Better to stuff that hole with one of this copper scrubbing pads or steel wool. Carboard is too chewy!Yeahbut it was month 4 of a 6-month sublet. I used what I had on hand. It worked.ASIDEMy son-in-law bought, baited, and set out 4 mousetraps. Disposed of the first victim and reset the trap. Unfortunately, he then went out of town so I disposed of the entire traps w/dead mice for the next 2. And disposed of my dishwashing gloves right after ;-)Last year while my brother was in rehab, I was looking after his house and found evidence of rat droppings. Hired a guy who figured out where they were coming in (from the crawl space into the master closet--evidence of babies raised in an old sneaker(!). He set out traps. Alas, I found 2 adorable, dead little gray rats with shiny, beady black eyes in one trap. I can't shake the image. They were united in death and much cuter than the grungy mice in my apartment...
They're cute until they're running around in your living room crapping like metronomes... had what I believe was a small wood rat in here last fall, panicked calls from my better half at work, somehow disappeared and made it up 2 stories into the attic (via the baseboard heating pipes? insulation channels in the wall?). The thing obediently tried out a glue trap the same night I put it up there.
Oh yes, I know. Weird. We never have had any until this fall. Been catching and killing several so far.Vermonter
Still fighting them. Try as I might I have not found the little opening that is letting them in! I bought some special expanding stuff to fill such a hole, but not luck finding it yet.I tried to buy some good old D-CON wedges to put on the back porch, too, but those are apparently now illegal. Someone decided to protect us from ourselves, I guess.Clever little things also figured out how to fool the snap-bang traps, too! I have had them eat the peanut butter off the little gizmo that sets it off -- without tripping the snapper!We keep trying. We are getting a lot fewer, but still seem to get one or two in the house.Vermonter
You are probably getting the family that is *already* inside the walls. Expect a half dozen or so, or more if the opening to the outside is still there.They will eat through the expanding foam, the only way to stop them is to plug the hole with steel wool or a Brillo pad or something they can’t chew through, then cover it with drywall mud or whatever is appropriate.Look behind those escutcheons (covering plates) where the pipes come out of the wall in the bath and kitchen. That’s a favorite that they can squeeze through. Otherwise good luck. They can often manage to get the peanut butter off a snap trap, but eventually they will learn the lesson.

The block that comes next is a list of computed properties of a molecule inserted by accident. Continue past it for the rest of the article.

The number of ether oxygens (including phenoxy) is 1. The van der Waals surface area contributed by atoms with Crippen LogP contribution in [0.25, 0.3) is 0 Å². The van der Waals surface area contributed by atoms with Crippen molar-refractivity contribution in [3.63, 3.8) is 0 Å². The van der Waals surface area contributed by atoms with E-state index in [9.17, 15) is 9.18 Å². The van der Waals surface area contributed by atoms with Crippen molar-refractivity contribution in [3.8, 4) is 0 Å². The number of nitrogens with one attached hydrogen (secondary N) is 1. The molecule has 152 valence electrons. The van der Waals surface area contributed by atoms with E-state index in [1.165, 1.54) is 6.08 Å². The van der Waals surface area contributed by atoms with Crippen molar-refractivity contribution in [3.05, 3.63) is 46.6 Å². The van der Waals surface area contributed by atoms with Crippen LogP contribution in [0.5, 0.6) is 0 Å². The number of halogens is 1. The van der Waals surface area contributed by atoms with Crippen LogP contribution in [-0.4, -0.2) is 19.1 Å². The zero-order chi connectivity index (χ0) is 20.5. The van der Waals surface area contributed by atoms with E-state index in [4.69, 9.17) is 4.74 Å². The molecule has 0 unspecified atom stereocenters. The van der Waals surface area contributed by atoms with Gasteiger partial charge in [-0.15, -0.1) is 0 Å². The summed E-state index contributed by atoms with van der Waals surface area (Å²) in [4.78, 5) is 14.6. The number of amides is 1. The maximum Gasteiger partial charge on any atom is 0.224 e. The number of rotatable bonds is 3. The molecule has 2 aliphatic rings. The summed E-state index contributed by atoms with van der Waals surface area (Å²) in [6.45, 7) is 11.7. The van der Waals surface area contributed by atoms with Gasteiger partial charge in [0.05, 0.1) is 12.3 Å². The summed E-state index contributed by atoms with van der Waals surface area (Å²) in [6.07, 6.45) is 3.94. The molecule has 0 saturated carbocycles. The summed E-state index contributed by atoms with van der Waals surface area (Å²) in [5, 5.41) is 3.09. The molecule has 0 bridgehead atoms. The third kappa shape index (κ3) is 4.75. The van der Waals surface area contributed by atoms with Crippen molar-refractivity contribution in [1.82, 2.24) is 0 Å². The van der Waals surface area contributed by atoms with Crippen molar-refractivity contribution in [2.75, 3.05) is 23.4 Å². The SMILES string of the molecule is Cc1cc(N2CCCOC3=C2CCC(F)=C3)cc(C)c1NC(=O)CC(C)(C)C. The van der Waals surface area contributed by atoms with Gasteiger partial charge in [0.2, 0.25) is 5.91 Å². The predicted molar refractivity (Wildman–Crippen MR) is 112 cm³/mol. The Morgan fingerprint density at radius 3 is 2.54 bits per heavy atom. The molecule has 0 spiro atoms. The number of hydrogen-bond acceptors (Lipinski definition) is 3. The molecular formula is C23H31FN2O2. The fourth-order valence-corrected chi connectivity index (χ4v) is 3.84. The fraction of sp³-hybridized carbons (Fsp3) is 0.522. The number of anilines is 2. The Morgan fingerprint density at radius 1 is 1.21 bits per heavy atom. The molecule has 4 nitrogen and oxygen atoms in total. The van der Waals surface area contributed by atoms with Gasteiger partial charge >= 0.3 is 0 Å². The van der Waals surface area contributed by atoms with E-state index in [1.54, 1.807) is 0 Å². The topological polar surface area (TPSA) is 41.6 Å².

Goofyhoofy:The foam stuff I bought is specially intended to block mice -- it's poisonous etc. Awful-sounding, though. Wear gloves, mask, etc. I need to find where outside they are getting in first. I do not want to use it inside.We've caught and killed off several already, so we may be getting ahead of them -- I hope.Yes, I bought SS scouring coils and have been plugging in around pipes, under the sink, etc. Very small slits, really, but I am told they can get in anyway.Thanks.Vermonter
alstroemeria:In a previous place, many years ago, the mice got into the INSULATION in the stove/oven, and nested there! My god. I tore it all apart after we killed the mice, pulled out all the insulation (and ugly droppings), etc., cleaned whatever I could and re-stuffed with new insulation. However, that oven could never be used again. The smells... ugh.(shudder.. remembering)Vermonter
Clever little things also figured out how to fool the snap-bang traps, too! I have had them eat the peanut butter off the little gizmo that sets it off -- without tripping the snapper!What I do is put a little crust of bread on the trigger and allow it to dry out for a day or so. I then cover the bread crust with peanut butter. They lick the peanut butter and then tug on the bread crust---- bam. End of mouse.;-)C.J.V. - got three cats in the house but still gets rodents coming in, us
<<C.J.V. - got three cats in the house but still gets rodents coming in, us>>Bait the traps with tuna fish to deal with the cat infestation.Seattle Pioneer